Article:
The Passion – Part 2 – Father Time

“Passion” is what you need as a beginner to succeed with budgerigars – if only this were true and life was so simple!

Let’s look at three other elements that play their part in successful budgerigar breeding.

2 – Father Time

Big Ben Clockface

Don’t kid yourself that you can buy time. You will need a lot of it.

The problem for the majority of new fanciers (or those coming back to the hobby around retirement) is that it is running out. Don’t believe that you can succeed without spending a lot of time with your birds.

If you have a partner and they can’t be persuaded that it is better than spending time elsewhere, then you had better not get started. At least with budgerigars, they will know where you are!

Getting Started

On getting started, don’t hang about. Knock up something modest in a shed or what ever. Get some birds and see if they are really what you want to do and you are prepared to give them the commitment.

My recommendation, if you can find a breeder who has decent birds, is to buy two or three pairs of his “rubbish” as long as they are young and healthy, and, importantly, are colours that you like.

Start breeding them. Colours are important. Remember pet shops don’t like the drabs, the Cinnamon Grey Greens and their like so you won’t be able to get rid of the surplus. Remember to get breeding records and chart where every bird comes from.

Breed them and keep all the hens. Go to shows and get an idea of what you like and what seems to be the type that wins. If you have hens you think are decent and you know their ancestry you can identify other sources of related birds, if you can’t get birds you like from your original source at a price you can afford. Once you have reasonable hens you can always buy decent cocks.

Remember, the more time you can spend with your birds, and indeed in other aviaries, the better you will know their habits and needs and the better will be your understanding and feel for the type of birds that you like and want to breed. Following your instinct for your birds is essential and only kept active by constant exposure to the source of your passion.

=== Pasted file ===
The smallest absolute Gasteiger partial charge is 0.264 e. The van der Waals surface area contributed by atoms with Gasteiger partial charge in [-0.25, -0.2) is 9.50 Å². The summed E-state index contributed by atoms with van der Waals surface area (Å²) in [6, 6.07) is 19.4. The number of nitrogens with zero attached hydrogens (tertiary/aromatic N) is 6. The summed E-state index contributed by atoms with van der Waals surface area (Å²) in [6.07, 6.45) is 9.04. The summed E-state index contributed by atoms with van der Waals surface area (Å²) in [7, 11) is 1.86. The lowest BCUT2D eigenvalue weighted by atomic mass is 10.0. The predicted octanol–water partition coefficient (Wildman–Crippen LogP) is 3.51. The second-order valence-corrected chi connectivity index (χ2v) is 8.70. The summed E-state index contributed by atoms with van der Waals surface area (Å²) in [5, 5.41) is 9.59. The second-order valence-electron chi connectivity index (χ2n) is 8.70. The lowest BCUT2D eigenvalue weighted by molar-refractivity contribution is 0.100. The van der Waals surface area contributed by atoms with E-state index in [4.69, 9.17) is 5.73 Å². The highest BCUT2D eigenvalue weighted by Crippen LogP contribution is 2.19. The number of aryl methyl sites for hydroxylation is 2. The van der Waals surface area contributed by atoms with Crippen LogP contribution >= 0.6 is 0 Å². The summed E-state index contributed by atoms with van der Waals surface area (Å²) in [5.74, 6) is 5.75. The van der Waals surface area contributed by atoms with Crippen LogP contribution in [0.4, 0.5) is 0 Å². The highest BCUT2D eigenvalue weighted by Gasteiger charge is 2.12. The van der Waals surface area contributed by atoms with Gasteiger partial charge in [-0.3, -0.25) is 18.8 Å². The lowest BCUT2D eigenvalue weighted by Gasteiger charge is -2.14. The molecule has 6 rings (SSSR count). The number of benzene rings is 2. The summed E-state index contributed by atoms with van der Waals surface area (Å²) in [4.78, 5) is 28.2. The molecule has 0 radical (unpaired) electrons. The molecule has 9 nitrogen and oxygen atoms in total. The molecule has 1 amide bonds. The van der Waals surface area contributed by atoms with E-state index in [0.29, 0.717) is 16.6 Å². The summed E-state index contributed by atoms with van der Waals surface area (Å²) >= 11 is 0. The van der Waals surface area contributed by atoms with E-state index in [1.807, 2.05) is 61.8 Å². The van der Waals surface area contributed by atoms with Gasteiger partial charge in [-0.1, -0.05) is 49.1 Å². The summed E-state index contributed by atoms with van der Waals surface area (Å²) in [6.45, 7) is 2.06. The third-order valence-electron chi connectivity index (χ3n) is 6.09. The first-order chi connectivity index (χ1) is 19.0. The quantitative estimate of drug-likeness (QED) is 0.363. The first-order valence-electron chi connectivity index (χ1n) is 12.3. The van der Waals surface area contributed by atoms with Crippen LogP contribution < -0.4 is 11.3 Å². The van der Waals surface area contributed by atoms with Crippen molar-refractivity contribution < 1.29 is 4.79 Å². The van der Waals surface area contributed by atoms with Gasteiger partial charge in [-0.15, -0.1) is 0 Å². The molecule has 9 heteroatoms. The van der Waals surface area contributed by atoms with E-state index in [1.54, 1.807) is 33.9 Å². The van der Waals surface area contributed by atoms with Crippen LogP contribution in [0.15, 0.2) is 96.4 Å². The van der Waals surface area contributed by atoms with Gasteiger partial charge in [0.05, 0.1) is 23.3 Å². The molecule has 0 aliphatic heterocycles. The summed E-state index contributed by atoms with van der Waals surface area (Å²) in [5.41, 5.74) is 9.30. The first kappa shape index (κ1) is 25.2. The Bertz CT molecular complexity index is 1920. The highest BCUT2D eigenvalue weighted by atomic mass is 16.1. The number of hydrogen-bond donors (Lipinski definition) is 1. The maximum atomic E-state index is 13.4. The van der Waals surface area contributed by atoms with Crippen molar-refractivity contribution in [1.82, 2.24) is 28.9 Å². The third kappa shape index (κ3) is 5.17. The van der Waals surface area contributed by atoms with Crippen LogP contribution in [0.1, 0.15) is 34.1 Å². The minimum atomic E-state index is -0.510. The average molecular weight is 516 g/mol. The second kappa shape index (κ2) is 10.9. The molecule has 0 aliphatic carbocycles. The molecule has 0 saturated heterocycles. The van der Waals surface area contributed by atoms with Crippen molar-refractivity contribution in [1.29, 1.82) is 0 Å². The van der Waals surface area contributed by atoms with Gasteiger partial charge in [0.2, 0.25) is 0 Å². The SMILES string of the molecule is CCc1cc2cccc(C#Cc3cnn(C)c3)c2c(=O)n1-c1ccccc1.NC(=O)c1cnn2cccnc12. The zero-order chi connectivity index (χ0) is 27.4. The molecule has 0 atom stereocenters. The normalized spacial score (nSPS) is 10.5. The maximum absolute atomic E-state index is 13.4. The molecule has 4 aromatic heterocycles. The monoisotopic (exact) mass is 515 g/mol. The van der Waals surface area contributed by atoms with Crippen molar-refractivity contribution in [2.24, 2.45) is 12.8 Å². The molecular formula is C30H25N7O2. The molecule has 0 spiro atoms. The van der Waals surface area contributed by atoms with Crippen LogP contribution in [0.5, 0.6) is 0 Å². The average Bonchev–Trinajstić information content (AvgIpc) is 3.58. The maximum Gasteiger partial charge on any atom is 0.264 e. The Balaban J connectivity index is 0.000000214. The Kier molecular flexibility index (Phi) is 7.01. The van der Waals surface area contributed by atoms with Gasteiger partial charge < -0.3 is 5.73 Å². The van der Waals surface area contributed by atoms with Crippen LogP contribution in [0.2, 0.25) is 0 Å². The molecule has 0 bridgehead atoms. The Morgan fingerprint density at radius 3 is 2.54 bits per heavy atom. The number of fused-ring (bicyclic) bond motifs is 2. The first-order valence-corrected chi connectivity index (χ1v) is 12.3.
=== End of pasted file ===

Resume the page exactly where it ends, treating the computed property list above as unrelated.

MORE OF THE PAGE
Planning Your Birdroom

Use your initial time in planning your birdroom.

The only tips that I can offer are:

  1. Don’t make it too big but consider how you might be able to expand it
  2. Make sure that you have easy access to all areas, so that your cages are not too high or too low, your access doors wide enough
  3. Identify easy clean surfaces. Try to avoid paint. Use hard coated plastic surfaces they will save you hours of cleaning time
  4. Ensure that you can get electricity to the birdroom. The only way to get rid of feather dust, a major problem with modern birds, is by electric fans.
  5. Make provision for washing facilities in the birdroom. It will save you a vast amount of time. I write from bitter experience
  6. Seriously consider an outside flight. This is a personal must for me as I feel my birds are healthier for it and enjoy flying as a small flock. It also helps to counter misguided criticism that we give them an unnatural life
  7. Get a decent computer program for your records

Part three of this article can be read here.


Filed Under: Beginners



About the Author: David Turner started breeding budgies in 1951. He gave up in 1960 when he went abroad to work. On retirement in 2001 he returned to the hobby and through his mentor, Bob Crisp from Bishops Stortford, got to know Gerald Binks. In 2010, David became an applicant to the Budgerigar Society Council.

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